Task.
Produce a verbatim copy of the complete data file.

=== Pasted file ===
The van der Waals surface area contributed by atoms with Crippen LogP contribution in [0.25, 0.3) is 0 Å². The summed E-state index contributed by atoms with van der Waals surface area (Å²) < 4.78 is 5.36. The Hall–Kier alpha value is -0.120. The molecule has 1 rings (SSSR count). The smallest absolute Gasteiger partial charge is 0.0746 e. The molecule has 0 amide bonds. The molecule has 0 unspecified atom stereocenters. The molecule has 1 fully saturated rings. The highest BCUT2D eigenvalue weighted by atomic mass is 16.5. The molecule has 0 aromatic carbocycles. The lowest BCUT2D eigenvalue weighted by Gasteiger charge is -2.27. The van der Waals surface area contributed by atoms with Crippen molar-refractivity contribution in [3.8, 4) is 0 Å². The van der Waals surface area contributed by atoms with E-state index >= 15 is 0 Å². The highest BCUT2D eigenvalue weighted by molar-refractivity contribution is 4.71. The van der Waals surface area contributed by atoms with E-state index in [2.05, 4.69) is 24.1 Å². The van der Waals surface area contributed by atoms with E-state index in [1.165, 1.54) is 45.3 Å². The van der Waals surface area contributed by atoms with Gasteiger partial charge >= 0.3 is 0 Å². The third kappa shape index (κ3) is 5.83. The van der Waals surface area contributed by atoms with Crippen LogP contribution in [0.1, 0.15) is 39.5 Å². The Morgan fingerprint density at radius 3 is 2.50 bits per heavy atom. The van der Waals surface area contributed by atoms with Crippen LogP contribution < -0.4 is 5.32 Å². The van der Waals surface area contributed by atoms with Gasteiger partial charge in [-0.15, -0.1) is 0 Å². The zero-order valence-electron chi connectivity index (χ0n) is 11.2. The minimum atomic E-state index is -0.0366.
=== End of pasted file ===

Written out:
The van der Waals surface area contributed by atoms with Crippen LogP contribution in [0.25, 0.3) is 0 Å². The summed E-state index contributed by atoms with van der Waals surface area (Å²) < 4.78 is 5.36. The Hall–Kier alpha value is -0.120. The molecule has 1 rings (SSSR count). The smallest absolute Gasteiger partial charge is 0.0746 e. The molecule has 0 amide bonds. The molecule has 0 unspecified atom stereocenters. The molecule has 1 fully saturated rings. The highest BCUT2D eigenvalue weighted by atomic mass is 16.5. The molecule has 0 aromatic carbocycles. The lowest BCUT2D eigenvalue weighted by Gasteiger charge is -2.27. The van der Waals surface area contributed by atoms with Crippen molar-refractivity contribution in [3.8, 4) is 0 Å². The van der Waals surface area contributed by atoms with E-state index >= 15 is 0 Å². The highest BCUT2D eigenvalue weighted by molar-refractivity contribution is 4.71. The van der Waals surface area contributed by atoms with E-state index in [2.05, 4.69) is 24.1 Å². The van der Waals surface area contributed by atoms with E-state index in [1.165, 1.54) is 45.3 Å². The van der Waals surface area contributed by atoms with Gasteiger partial charge >= 0.3 is 0 Å². The third kappa shape index (κ3) is 5.83. The van der Waals surface area contributed by atoms with Crippen LogP contribution in [0.1, 0.15) is 39.5 Å². The Morgan fingerprint density at radius 3 is 2.50 bits per heavy atom. The van der Waals surface area contributed by atoms with Crippen LogP contribution < -0.4 is 5.32 Å². The van der Waals surface area contributed by atoms with Gasteiger partial charge in [-0.15, -0.1) is 0 Å². The zero-order valence-electron chi connectivity index (χ0n) is 11.2. The minimum atomic E-state index is -0.0366.